Strategies for Working Successfully Within a Virtual Team

 

I’ve been working on virtual teams for several years now and recently started to think about some of the tools and techniques that I’ve seen used to effectively engage employees when there is little or no face-to-face (f2f) interaction. Some of the little interactions that we take for granted in a traditional work setting are not as easily replicated in a virtual work environment. In a traditional office setting, employees typically greet one another, even if it’s just a passing hello on the way to one’s desk. These settings allow for virtually endless opportunities to connect throughout the day whether it’s as they walk by colleagues on their way to another office, the lunch room, or just to stop by to check-in on a project. Then, of course, there’s the coffee/lunch room – a veritable meeting place for most workplaces.

 

With the ever-increasing advances of technology and the subsequent comfort people have using it, virtual or distance workers are becoming more commonplace. Some of the techniques I’ve seen for engaging virtual work teams are listed below:
  • Annual retreats, allowing staff to reconnect, build relationships, and engage in professional development opportunities
  • Regular team meetings (e.g., weekly teleconferences, audio conferences)
  • Regular project meetings using suitable communication technologies
  • Online document storage to ensure that all team members have equal access to required documents
  • Effective use of available communication technologies, including:
    • Telephone
    • Chat (e.g., MSN)
    • Videoconferencing using web cams (e.g., Skype)
    • Audio conferencing (e.g., GoToMeeting)
    • Email
    • Online planning software as a virtual white board (e.g., mywebspiration.com)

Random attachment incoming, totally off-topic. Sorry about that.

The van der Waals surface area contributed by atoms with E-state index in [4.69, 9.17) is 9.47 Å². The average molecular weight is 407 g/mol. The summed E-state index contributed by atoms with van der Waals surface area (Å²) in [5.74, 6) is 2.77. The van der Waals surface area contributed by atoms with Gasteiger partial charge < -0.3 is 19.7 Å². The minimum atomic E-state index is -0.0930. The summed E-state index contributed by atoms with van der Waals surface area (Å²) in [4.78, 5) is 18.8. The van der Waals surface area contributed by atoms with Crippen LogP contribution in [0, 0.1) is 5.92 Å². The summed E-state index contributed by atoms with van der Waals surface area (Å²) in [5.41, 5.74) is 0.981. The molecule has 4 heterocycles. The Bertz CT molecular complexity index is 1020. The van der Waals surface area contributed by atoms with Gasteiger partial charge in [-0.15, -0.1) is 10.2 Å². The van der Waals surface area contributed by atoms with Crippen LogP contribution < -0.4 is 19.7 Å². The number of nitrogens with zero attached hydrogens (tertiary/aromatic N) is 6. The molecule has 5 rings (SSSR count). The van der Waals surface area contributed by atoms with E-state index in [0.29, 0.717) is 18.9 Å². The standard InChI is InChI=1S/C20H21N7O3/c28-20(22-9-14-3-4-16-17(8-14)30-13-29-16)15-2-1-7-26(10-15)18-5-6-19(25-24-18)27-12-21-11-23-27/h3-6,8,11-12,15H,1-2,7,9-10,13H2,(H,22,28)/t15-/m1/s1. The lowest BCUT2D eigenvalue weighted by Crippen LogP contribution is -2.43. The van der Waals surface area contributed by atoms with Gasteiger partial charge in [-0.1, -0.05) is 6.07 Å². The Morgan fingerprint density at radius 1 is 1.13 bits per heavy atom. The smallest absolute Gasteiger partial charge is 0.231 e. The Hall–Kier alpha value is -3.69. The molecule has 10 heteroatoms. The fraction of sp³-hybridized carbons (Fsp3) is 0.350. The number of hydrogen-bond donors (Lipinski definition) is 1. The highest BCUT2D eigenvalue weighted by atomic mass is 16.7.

Some of the challenges that virtual teams may face, include:
  • Taking longer to build relationships and trust amongst team members
  • Misinterpreting electronic communications (e.g., email, telephone, audio conferencing, text chat) because of a lack of body language
  • Developing processes for communication and providing feedback amongst team members
Despite there being some challenges to working within a virtual team, there seem to be an endless number of benefits that this type of work arrangement can offer. Some benefits include:
  • Working with colleagues from other regions and countries
  • Enhancing one’s technology skills
  • Working flexible hours, particularly when a team is spread across various time zones
  • Saving money by not having to commute to an office (e.g., transportation, parking)
  • Decreasing wardrobe costs if working mostly from home
  • Experiencing a sense of well-being from lessening one’s environmental footprint
Although not an option for every workplace and not for every individual, I am happy that I’ve been able to work on virtual teams and experience the wonderful benefits of doing so!
Originally posted July 16, 2009 by Krista Maydew

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